Both feet in the waves
Image: I will always be Saffanna
Under the Waves - Pseudosix
One summer while my extended family was vacationing at the Jersey Shore, my aunt almost drowned. She was an excellent swimmer and didn't go out very far, but got snagged by the undertow and slammed against the sea floor. Some long agonized moments and pints of swallowed seawater later she surfaced, stunned but -- lucky considering it was a sparsely populated beach and no one was swimming with her -- not unconscious. By the time she clambered to dry land, her limbs were badly scratched, one side of her face had already mottled red-to-purple and her cheekbone and nose looked iffy.
People almost drown all the time. I've been swimming since my parents plopped me in a pool at 18 months and I've near-succumbed to death by drowning twice that I can remember (once in a lake when I ventured beyond bounds, once in a pool when a bad swimmer panicked and grabbed me by the shoulders). What was notable (or, possibly typical) about my aunt's near-miss was what happened next. Even though she was a red hot ball of pain and looked liked she'd wandered into a bare-knuckle boxing ring, because she looked like she'd wandered into a bare-knuckle boxing ring, my aunt refused to go to the emergency room. No one was going to believe that it was the ocean that had used her as a punching bag. For that reason, my uncle, broad-shouldered and a full foot taller, wasn't eager to accompany her. Riptides, mortally dangerous as they are (actually killing something like 100 people a year in the U.S.) were one thing. A close call could be shed like wet clothes. Potential social mortification and gossip, even in a seaside town where no one knew us, fed an entirely different level of fear.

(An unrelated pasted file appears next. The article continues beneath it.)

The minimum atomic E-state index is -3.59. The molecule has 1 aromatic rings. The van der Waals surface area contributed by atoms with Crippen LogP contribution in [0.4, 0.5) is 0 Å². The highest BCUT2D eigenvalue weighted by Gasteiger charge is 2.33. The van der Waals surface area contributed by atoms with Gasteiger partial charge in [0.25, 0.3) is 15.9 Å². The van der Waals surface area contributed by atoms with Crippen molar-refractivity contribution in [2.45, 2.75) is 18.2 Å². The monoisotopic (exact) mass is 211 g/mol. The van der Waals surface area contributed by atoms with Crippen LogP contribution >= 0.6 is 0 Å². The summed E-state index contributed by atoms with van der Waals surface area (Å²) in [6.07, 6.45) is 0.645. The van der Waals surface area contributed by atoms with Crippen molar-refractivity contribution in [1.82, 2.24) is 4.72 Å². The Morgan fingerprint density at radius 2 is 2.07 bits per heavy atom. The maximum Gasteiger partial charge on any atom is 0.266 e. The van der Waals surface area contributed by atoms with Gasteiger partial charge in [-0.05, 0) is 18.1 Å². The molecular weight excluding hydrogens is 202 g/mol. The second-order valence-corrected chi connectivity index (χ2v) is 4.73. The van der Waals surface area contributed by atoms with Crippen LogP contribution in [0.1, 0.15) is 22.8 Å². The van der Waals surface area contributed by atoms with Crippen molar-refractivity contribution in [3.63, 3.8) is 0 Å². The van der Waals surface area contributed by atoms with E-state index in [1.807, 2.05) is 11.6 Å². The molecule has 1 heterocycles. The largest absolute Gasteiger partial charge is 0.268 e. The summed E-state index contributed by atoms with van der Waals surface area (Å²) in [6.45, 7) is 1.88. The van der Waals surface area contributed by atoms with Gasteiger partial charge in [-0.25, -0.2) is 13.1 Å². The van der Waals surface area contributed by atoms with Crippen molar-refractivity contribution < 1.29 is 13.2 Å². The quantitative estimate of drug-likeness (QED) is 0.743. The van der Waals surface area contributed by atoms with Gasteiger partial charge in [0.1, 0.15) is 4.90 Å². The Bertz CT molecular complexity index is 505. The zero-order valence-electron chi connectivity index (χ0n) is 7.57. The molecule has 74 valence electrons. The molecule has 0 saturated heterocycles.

So the adults debated how it looks and my aunt self-medicated with gin and aspirin. And we kids, earlier promised lobster and coleslaw for dinner, grew hungry and cranky and lethargic, then, despite the fact that the kitchen was well-stocked with Coke and Doritos and other various kid-junk, started talking about death by starvation the way children who never have and never will be at risk for death by starvation talk. About the days and weeks it would actually take and if it would hurt or be more like a gradual, numbing slip into sleep. And we laughed off the legitimate shadow on our day, The Undertow, like it was some comic figure of mischief, some soft, sandy, subaquatic poltergeist that scrapes your shins, throws seaweed in your face, spoils your dinner. We talked, my brother and cousins and I, like kids who didn't yet know classmates who would drive off cliffs, neighbors who'd deliberately fill their garages with carbon monoxide, friends who'd die from drug overdoses and cancer and drowning. But at least we had the excuse of ignorance.
From Pseudosix, forthcoming on Sonic Boom.